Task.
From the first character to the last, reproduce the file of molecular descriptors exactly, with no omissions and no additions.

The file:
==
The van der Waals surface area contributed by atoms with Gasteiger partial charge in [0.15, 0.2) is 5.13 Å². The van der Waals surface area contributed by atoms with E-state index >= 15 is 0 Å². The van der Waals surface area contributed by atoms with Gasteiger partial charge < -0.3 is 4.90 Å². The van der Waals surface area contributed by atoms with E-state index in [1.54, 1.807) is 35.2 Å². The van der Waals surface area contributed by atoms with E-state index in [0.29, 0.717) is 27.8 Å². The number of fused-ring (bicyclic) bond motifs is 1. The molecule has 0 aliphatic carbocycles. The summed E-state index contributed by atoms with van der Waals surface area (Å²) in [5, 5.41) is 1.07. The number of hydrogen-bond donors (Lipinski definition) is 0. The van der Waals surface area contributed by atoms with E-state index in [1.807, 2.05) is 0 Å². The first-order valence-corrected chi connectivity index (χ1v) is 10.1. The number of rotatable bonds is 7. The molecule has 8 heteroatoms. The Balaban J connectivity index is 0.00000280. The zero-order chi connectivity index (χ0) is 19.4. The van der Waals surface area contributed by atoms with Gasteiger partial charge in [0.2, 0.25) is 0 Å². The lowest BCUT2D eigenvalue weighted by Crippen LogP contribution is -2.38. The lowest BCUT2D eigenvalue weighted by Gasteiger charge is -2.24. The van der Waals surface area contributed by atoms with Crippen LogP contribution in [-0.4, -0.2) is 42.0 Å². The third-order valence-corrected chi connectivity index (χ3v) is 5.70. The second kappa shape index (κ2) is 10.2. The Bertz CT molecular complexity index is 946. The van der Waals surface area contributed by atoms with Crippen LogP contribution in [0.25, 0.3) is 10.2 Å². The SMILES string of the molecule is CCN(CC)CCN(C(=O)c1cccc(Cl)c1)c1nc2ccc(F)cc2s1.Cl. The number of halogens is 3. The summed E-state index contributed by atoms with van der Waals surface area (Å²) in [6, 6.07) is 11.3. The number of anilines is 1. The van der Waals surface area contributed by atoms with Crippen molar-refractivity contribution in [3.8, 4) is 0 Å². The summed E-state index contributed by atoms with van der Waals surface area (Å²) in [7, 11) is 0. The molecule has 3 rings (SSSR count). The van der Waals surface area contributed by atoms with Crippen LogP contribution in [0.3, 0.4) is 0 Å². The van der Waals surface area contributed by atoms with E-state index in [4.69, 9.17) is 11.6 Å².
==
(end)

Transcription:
The van der Waals surface area contributed by atoms with Gasteiger partial charge in [0.15, 0.2) is 5.13 Å². The van der Waals surface area contributed by atoms with E-state index >= 15 is 0 Å². The van der Waals surface area contributed by atoms with Gasteiger partial charge < -0.3 is 4.90 Å². The van der Waals surface area contributed by atoms with E-state index in [1.54, 1.807) is 35.2 Å². The van der Waals surface area contributed by atoms with E-state index in [0.29, 0.717) is 27.8 Å². The number of fused-ring (bicyclic) bond motifs is 1. The molecule has 0 aliphatic carbocycles. The summed E-state index contributed by atoms with van der Waals surface area (Å²) in [5, 5.41) is 1.07. The number of hydrogen-bond donors (Lipinski definition) is 0. The van der Waals surface area contributed by atoms with E-state index in [1.807, 2.05) is 0 Å². The first-order valence-corrected chi connectivity index (χ1v) is 10.1. The number of rotatable bonds is 7. The molecule has 8 heteroatoms. The Balaban J connectivity index is 0.00000280. The zero-order chi connectivity index (χ0) is 19.4. The van der Waals surface area contributed by atoms with Gasteiger partial charge in [0.2, 0.25) is 0 Å². The lowest BCUT2D eigenvalue weighted by Crippen LogP contribution is -2.38. The lowest BCUT2D eigenvalue weighted by Gasteiger charge is -2.24. The van der Waals surface area contributed by atoms with Crippen LogP contribution in [-0.4, -0.2) is 42.0 Å². The third-order valence-corrected chi connectivity index (χ3v) is 5.70. The second kappa shape index (κ2) is 10.2. The Bertz CT molecular complexity index is 946. The van der Waals surface area contributed by atoms with Crippen LogP contribution in [0.25, 0.3) is 10.2 Å². The SMILES string of the molecule is CCN(CC)CCN(C(=O)c1cccc(Cl)c1)c1nc2ccc(F)cc2s1.Cl. The number of halogens is 3. The summed E-state index contributed by atoms with van der Waals surface area (Å²) in [6, 6.07) is 11.3. The number of anilines is 1. The van der Waals surface area contributed by atoms with Crippen molar-refractivity contribution in [3.8, 4) is 0 Å². The summed E-state index contributed by atoms with van der Waals surface area (Å²) in [7, 11) is 0. The molecule has 3 rings (SSSR count). The van der Waals surface area contributed by atoms with Crippen LogP contribution in [0.3, 0.4) is 0 Å². The van der Waals surface area contributed by atoms with E-state index in [4.69, 9.17) is 11.6 Å².